Trip Hawkins went through the wringer, but now the Digital Chocolate CEO is sitting pretty atop the biggest industry trend to emerge in a long time: social and casual gaming.
Trip Hawkins will be the first to admit that his prescience on gaming trends can be both blessing and curse. It obviously paid off in 1982, when he founded Electronic Arts, (NASDAQ:ERTS) which today is one of the largest publishers in the industry with franchise properties like Madden football, Rock Band, and The Sims and reported revenues of $539 million last quarter. But in the 1990s, Hawkins miscalculated with 3DO, a company that produced the overpriced console of the same name that would eventually abandon hardware, focus on software, and then file for Chapter 11 bankruptcy in 2003.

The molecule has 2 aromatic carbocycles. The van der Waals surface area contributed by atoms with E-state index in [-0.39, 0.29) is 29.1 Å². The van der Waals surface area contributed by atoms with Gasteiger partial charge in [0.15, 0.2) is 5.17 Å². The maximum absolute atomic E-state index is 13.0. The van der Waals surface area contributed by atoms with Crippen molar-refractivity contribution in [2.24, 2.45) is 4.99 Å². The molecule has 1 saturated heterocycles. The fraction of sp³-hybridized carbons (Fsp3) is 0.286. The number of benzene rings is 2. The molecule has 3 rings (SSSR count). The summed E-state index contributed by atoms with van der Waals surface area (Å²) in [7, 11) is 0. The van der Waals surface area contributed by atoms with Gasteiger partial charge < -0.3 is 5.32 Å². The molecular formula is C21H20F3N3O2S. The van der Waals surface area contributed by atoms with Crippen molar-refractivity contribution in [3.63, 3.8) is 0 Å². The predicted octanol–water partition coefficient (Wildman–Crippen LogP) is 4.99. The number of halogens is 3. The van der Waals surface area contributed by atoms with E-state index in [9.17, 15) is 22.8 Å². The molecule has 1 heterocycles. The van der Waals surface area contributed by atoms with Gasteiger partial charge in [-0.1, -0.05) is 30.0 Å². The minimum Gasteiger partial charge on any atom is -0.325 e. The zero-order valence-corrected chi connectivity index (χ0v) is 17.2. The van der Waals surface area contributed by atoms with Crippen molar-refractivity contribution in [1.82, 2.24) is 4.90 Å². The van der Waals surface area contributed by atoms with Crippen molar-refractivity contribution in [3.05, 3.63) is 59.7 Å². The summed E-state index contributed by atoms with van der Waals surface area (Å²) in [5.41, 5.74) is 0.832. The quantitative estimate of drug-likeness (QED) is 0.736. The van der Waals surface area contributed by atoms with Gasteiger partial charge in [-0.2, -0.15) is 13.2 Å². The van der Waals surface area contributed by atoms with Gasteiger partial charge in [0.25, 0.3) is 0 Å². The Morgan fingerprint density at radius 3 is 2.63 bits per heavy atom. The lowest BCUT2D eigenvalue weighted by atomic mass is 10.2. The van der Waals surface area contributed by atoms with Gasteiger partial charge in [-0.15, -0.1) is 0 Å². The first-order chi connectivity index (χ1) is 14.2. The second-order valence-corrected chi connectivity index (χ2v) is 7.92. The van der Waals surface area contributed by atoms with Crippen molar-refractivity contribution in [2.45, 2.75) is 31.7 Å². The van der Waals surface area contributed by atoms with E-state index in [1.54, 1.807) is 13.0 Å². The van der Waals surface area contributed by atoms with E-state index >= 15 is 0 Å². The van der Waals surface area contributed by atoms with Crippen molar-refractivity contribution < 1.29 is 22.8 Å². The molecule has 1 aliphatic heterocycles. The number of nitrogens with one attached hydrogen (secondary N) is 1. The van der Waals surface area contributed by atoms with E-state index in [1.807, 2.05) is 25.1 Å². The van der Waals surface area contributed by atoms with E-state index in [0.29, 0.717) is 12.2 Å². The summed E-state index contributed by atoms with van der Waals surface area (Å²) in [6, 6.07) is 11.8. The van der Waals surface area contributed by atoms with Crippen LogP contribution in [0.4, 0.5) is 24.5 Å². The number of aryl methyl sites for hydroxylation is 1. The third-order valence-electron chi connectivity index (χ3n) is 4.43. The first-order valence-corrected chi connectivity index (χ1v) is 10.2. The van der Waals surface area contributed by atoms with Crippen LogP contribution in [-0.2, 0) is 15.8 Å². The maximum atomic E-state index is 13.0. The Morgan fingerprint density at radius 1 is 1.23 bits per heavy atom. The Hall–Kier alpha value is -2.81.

Then came reinvention. Hawkins became an outspoken champion of social gaming and focused his energies on Digital Chocolate, the San Mateo-based startup that's released more than 15 chart-topping iPhone apps, like Crazy Penguin Catapult and New York 3D Rollercoaster Rush. To date, downloads of company games top 100 million, with 25 million new paying customers this year alone.
Fortune met up with Hawkins at last week's Social Gaming Summit in New York City, where he discussed social and casual gaming's ongoing disruptive influence on the industry, what he thinks of Microsoft and Sony's new motion-based controllers, and the long road from profit to bankruptcy to profit again. Here is an edited transcript: More
Trip Hawkins sees a videogame business at war with itself. It's Farmville vs. Halo and the winner could shape the next generation of game play.
It was only a few years ago that the videogame industry was tagged as "the new Hollywood," a billion-dollar market that operated with binary simplicity: A game's opening weekend – like a theatrical release – would determine whether the tens of millions a developer had MOREJP Mangalindan, Writer - Mar 18, 2010 6:14 AM ET
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